Heading into 2019 with the ECB's sovereign debt QE ending, there was a question who would buy Italian debt at a time when the biggest buyer of Italian debt in the past two years, Mario Draghi, had stepped away. The answer, it appears, is everyone.
On Wednesday, Italy priced €8 billion euros ($9.1 billion) of 30 Year bonds in its second syndicated sovereign sale this year, as investor appetite is appears to only be growing following the record-breaking deal just three weeks ago.
Not only was the total orderbook the largest on record, with demand for the 30Y paper surpassing €41 billion, but coming in at over 5x oversubscribed, today's offering was even stronger than January's sale of €10 billion in 10Y notes which saw a total of €46.5 billion in demand. Confirming the demand frenzy, the September 2049 notes priced at 18 bps above benchmark rates, as much as four basis points tighter than the initial price target.
Today's record oversubscribed offering came even as the European Commission was said to slash Italy's 2019 growth forecast to a fraction above recession, or 0.2%, from 1.2%. This also means that the Italian budget deficit, the source of so much consternation heading into 2019, will indeed be far greater than what is generally accepted due to the lack of growth which will have to be made up with, you guessed it, even more debt.
As Bloomberg notes, Italy aims to raise about €250 billion of debt this year, a number which until recently was seen as insurmountable with the ECB out of the picture, and Rome has rushed back into the bond market to take advantage of calm financial conditions and a declining risks that the Fed will raise interest rates which in turn is stoking demand for high-grade debt and yield. Austria, Belgium and Finland all got record syndicated orderbooks in recent weeks. Even Greece had no problem offering a medium-term note.
Italy’s rapid return "speaks volumes about the current attractive backdrop for issuers,” said Commerzbank rates strategist Rainer Guntermann, who added that Italy is set "to front-load as much funding as possible as uncertainties from politics or central banks may be looming later in the year."
To be sure, one month after the best return for junk and IG bonds in years, coupled with record trading volumes, demand for fixed-income paper has been scorching. Just a few days earlier, Japan received the strongest response for a 10-year offering in 13 years, while even serial defaulter Ecuador managed to sell $1 billion in new debt without a glitch. Most remarkably perhaps, a recent €2.5BN Greek bond offering was four times oversubscribed.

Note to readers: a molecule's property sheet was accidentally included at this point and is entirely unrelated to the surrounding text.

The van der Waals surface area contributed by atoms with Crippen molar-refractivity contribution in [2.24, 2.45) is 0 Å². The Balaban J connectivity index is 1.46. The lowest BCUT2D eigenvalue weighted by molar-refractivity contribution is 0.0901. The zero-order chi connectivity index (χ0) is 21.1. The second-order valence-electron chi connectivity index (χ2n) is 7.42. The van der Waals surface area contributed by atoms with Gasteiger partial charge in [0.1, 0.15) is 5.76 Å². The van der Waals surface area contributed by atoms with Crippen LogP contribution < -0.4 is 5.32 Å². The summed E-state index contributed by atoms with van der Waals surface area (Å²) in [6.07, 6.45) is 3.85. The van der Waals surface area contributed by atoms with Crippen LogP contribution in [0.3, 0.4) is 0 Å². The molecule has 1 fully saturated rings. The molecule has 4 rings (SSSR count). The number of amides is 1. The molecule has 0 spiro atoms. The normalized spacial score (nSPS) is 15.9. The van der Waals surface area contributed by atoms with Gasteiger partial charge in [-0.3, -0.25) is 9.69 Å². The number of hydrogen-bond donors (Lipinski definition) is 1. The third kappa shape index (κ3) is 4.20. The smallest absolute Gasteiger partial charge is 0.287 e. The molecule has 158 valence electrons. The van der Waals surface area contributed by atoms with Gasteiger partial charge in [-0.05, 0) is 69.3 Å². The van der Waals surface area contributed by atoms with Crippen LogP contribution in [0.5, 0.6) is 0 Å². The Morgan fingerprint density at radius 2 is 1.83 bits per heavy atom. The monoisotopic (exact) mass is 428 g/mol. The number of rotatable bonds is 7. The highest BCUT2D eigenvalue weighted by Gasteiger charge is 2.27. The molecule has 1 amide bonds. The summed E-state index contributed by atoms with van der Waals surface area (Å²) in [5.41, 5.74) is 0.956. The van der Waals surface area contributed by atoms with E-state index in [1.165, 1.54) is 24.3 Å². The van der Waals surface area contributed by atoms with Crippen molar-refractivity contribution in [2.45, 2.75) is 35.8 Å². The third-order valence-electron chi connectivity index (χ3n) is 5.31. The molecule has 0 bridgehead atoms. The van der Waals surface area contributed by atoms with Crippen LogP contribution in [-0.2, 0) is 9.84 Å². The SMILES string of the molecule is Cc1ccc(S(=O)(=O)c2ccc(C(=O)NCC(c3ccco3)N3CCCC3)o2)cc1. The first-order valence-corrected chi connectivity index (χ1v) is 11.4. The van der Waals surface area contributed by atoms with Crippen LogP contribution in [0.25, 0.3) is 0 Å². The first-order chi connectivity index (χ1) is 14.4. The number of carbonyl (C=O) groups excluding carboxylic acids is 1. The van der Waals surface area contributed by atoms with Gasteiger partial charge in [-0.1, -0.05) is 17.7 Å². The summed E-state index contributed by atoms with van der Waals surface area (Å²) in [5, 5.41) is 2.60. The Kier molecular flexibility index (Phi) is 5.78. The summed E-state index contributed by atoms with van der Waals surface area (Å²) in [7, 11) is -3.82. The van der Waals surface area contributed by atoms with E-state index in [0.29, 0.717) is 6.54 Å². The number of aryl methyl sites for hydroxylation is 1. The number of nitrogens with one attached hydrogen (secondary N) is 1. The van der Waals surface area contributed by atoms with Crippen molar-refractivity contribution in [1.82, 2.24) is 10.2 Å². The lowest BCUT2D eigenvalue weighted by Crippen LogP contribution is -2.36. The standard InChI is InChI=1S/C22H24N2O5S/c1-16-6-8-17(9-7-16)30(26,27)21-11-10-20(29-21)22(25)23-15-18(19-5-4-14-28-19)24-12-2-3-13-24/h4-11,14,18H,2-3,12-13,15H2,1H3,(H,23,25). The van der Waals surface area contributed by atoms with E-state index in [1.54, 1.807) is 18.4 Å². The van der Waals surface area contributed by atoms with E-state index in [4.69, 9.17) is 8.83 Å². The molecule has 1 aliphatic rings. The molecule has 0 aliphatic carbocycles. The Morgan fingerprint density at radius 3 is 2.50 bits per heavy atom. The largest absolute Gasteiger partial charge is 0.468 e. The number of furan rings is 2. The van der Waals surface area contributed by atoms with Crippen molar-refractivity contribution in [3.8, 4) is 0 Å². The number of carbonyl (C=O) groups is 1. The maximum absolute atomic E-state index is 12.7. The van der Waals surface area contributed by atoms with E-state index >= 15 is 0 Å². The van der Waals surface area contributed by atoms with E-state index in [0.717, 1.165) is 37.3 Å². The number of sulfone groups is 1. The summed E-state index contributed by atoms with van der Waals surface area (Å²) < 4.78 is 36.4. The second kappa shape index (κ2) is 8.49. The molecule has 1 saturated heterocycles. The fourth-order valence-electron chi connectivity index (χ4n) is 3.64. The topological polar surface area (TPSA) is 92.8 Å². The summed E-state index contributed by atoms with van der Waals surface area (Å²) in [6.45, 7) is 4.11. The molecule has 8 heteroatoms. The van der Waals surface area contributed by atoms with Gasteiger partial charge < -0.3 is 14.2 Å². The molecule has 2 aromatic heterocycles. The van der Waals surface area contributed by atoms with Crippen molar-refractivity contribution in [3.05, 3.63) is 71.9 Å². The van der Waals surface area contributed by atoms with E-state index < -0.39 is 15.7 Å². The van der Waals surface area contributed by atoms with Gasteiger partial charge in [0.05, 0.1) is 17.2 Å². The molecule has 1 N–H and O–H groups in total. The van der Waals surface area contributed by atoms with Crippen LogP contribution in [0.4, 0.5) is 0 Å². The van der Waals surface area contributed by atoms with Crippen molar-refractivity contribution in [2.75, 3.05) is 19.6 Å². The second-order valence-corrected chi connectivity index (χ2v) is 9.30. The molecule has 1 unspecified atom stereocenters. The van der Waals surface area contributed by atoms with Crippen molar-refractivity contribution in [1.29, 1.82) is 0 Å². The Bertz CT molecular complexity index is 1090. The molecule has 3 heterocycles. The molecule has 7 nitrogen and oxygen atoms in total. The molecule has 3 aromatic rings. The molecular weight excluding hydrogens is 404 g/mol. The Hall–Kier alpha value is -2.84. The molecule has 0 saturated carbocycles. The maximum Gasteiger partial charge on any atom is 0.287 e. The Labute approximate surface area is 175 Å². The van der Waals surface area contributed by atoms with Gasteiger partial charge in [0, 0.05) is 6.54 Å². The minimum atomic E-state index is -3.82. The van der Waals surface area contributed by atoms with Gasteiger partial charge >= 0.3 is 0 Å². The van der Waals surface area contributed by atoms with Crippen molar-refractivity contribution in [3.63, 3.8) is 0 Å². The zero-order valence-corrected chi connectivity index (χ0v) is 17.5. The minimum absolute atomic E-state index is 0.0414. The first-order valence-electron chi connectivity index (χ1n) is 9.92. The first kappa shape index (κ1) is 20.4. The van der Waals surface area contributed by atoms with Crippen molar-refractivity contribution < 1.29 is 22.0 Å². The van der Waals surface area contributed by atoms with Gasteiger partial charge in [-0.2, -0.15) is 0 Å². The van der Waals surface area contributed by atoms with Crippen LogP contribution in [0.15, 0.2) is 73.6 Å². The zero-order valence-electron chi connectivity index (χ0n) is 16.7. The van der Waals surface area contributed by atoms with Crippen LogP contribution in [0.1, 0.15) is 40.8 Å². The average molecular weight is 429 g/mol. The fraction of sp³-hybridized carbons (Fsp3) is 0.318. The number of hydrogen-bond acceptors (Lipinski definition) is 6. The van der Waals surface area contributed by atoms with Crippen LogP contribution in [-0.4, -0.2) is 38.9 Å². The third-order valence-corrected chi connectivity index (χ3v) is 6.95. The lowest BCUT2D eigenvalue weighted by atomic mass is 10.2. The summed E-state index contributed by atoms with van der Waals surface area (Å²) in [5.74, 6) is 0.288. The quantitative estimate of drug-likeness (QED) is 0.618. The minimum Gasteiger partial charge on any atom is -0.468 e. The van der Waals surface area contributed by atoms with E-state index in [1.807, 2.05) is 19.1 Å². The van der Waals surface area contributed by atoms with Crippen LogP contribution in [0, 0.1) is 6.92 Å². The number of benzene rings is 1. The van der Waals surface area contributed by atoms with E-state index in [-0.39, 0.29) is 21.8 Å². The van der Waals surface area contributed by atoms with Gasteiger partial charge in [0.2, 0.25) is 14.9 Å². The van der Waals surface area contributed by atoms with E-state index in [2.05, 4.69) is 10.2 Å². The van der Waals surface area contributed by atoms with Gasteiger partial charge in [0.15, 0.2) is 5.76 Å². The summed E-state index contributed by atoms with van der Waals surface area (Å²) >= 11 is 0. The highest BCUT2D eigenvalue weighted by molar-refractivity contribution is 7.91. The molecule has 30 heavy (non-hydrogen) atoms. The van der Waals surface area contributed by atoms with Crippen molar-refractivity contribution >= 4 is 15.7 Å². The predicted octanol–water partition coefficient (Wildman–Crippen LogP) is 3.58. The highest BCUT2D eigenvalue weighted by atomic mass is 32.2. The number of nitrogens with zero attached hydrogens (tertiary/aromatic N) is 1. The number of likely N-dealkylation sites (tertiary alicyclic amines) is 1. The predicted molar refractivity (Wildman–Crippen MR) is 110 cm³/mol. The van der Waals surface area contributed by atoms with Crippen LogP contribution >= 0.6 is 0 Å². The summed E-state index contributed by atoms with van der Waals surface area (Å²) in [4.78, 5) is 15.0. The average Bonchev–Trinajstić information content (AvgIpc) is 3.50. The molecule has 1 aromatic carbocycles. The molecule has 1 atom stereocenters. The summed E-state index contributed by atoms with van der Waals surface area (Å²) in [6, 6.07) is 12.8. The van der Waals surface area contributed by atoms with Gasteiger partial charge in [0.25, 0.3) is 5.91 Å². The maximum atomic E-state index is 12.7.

The biggest irony: this renewed scramble for fixed income, both corporate and sovereign, comes even as BofA's latest fund manager survey found that a record number of respondents were worried that companies are overleveraged. Apparently that "fear" was only an issue as long they didn't have to chase their competitors into this extremely risk asset class.
Indeed, 2019 has seen a stark reversal in investor sentiment toward debt: whereas in 2018 Italian bonds plunged, and were one of the worst performing asset classes, Italian debt notched up a third month of gains in January, lifted by thawing political risk and diminishing investor conviction that the ECB will be able to increase interest rates this year. In other words, bad news for the economy is once again great news for investors.
This is manifesting in bond prices and yields, which in the case of Italy's 10Y bonds, have tumbled from 3.3% in October to just shy of 2.50% today.
And whereas we would note that today's record auction comes just days after Italy - which has the largest stock of debt in Europe at $1.7 trillion - officially entered a technical recession for the first time since 2013, following two quarters of GDP declines, we are once again in the phase of the market cycle where all fundamentals are ignored by markets which are instead focusing solely on what central banks do next.
Another risk ignored by the market: relations between the two ruling parties - the League and the Five Star Movement - have been fraught, raising the possibility of early elections.
“It’s a lot of duration supply in a short period of time,” said Pooja Kumra, Toronto-Dominion European rates strategist. "Clearly the treasury wants to pre-fund as much as it can in this low-yield environment."
For now the market is more than happy to comply with this decision.